The head strap is formed in three pieces, from a forehead band that can be separated, and a left and a right strap branching. Each strap branching has a head band piece and a back-of-the-head band piece. The pieces supplement one another to form the back-of-the-head band and the head band when connected as intended.
Additionally, the forehead band can be connected with the right and the left strap branching as intended, and an articulated tab is cut out of the left and the right strap branching in an intersection region, in each instance, leaving at least one resilient crosspiece, and the head strap can be releasably connected with the helmet by way of these articulated tabs. This intersection region is disposed between the head band piece and the back-of-the-head band piece, in each instance. Advantageous embodiments of the invention are evident in accordance with the characteristics of the head strap discussed below.
Because the head strap according to the invention is configured in multiple parts, particularly in three parts, there is the possibility of producing the forehead strap separately, and of using materials that are rather soft for the forehead strap, in this regard. This flexibility is not possible when the head straps in question are produced in one piece, because rather hard materials, particularly plastics, are in demand in other regions of the head strap, for reasons of secure fastening or adjustment of the head strap. The possible production disadvantage, that the head strap cannot be produced in one piece, using an injection-molding method, is more than balanced out by the advantage of improved wearing comfort in the region of the forehead strap.
The multi-part configuration of the head strap furthermore makes it possible to better meet the needs of the individual user, in that further adaptations, for example to the head shape of the helmet wearer, are possible within the framework of connecting the individual parts. Aside from the forehead band, the head strap two strap branchings. Each of the strap branchings possesses an intersection region, which essentially represents the intersection point between the head band piece and the back-of-the-head band piece of the corresponding strap branching. In this region, an articulated tab is cut out of the solid material, whereby this articulated tab serves for a releasable connection with the helmet.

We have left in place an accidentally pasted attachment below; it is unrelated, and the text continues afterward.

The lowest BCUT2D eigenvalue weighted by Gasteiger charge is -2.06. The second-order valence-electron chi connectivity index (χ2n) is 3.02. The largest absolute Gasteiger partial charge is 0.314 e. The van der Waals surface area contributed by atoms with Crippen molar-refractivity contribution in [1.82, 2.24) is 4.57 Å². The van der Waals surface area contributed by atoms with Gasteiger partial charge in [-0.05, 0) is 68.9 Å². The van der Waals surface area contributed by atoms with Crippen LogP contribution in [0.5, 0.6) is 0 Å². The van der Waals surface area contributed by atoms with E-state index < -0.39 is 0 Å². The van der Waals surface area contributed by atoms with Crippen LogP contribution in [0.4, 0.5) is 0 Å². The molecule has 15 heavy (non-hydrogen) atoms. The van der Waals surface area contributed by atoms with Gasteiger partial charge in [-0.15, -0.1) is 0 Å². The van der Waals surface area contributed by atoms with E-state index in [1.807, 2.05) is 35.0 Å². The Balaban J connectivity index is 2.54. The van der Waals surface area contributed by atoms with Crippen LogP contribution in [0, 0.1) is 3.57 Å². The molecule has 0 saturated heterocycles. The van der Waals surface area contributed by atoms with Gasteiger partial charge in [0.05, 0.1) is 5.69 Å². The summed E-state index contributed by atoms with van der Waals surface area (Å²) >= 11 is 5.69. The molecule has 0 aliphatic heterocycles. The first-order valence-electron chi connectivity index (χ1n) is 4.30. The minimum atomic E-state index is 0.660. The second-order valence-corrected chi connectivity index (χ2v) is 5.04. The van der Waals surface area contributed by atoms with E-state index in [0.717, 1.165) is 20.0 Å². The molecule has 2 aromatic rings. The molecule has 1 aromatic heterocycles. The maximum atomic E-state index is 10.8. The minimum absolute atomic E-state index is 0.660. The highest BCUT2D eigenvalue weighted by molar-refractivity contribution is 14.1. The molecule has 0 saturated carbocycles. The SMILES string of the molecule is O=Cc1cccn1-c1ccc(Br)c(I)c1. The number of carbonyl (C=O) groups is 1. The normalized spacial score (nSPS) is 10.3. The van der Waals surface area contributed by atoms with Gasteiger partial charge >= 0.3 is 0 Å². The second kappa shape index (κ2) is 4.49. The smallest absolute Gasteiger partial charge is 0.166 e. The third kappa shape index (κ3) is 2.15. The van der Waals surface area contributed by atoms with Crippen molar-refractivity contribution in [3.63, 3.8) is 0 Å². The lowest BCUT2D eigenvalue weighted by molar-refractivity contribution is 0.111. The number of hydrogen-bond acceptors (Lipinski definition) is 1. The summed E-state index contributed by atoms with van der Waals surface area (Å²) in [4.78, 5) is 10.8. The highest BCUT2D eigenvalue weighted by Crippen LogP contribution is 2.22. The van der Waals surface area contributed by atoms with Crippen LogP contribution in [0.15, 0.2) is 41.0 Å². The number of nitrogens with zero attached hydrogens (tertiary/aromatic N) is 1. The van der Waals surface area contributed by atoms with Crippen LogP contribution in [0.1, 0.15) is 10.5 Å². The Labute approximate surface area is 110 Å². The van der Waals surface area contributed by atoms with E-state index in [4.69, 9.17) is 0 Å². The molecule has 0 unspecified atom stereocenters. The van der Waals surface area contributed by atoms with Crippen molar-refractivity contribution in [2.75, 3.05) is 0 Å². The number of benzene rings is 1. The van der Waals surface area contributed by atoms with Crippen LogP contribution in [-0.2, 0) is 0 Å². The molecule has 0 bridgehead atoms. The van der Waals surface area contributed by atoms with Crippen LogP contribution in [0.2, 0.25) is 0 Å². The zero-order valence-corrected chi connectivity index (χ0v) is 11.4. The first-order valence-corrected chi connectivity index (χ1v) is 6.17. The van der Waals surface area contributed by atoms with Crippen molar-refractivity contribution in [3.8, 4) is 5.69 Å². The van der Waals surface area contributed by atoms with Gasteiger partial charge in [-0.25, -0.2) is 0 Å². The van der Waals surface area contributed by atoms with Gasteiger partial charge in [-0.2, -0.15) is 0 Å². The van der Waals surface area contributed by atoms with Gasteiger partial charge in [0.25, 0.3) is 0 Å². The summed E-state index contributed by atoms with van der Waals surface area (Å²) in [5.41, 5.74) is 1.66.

The releasable connection of helmet and head strap makes it possible to replace the head strap from time to time. In particular, however, the helmet can be individually attached relative to the head strap. Therefore the helmet can be individually attached relative to the user, in accordance with the needs of each user. The helmet can be positioned relative to the head of the wearer as desired. In this connection, the articulated tab can be designed entirely as desired, as a rigid or resilient, i.e. damped connection between helmet and head strap.
Because the articulated tab is cut out of the solid material of the strap branching, it is movable relative to the remainder of the strap branching. This feature offers a number of additional production advantages, for example in the production of the connection elements for connecting the head strap with the helmet.
In a specific and advantageous embodiment, the articulated tab can be connected with the remainder of the strap branching by way of a resilient crosspiece and at least one fixation crosspiece. In this embodiment, the articulated tab is fixed in place relative to the remainder of the head strap, so that an essentially static helmet fit relative to the head of the helmet wearer is obtained.
In an alternative embodiment, the fixation crosspieces are provided with at least one predetermined breaking point or at least one guide for a cutting element, for example a carpet knife, and can be cut off by these means, if necessary. The articulated tab remains connected with the remainder of the head strap only by way of the aforementioned resilient crosspiece, after the fixation crosspieces have been cut off.
Usually, however, the fixation crosspieces are already eliminated during the production of the resilient helmet connection, in other words they are not even formed onto the articulated tab, in the first place.
This arrangement results in an articulated—resilient—suspension of the helmet in this region. The intersection region of the strap branchings lies against the helmet wearer approximately in his/her temple region. As a result, many users find the arrangement when used as intended to be comfortable. This arrangement also provides a feeling of additional security, if the connection between helmet and head strap is made resilient, i.e. resiliently damped, in this region. There are also users who perceive this resilient connection as a source of unrest, and prefer a fixed fit. The variant with the fixation crosspieces that can be cut out, if necessary, makes it possible to serve both user interests with a single configuration of the head strap.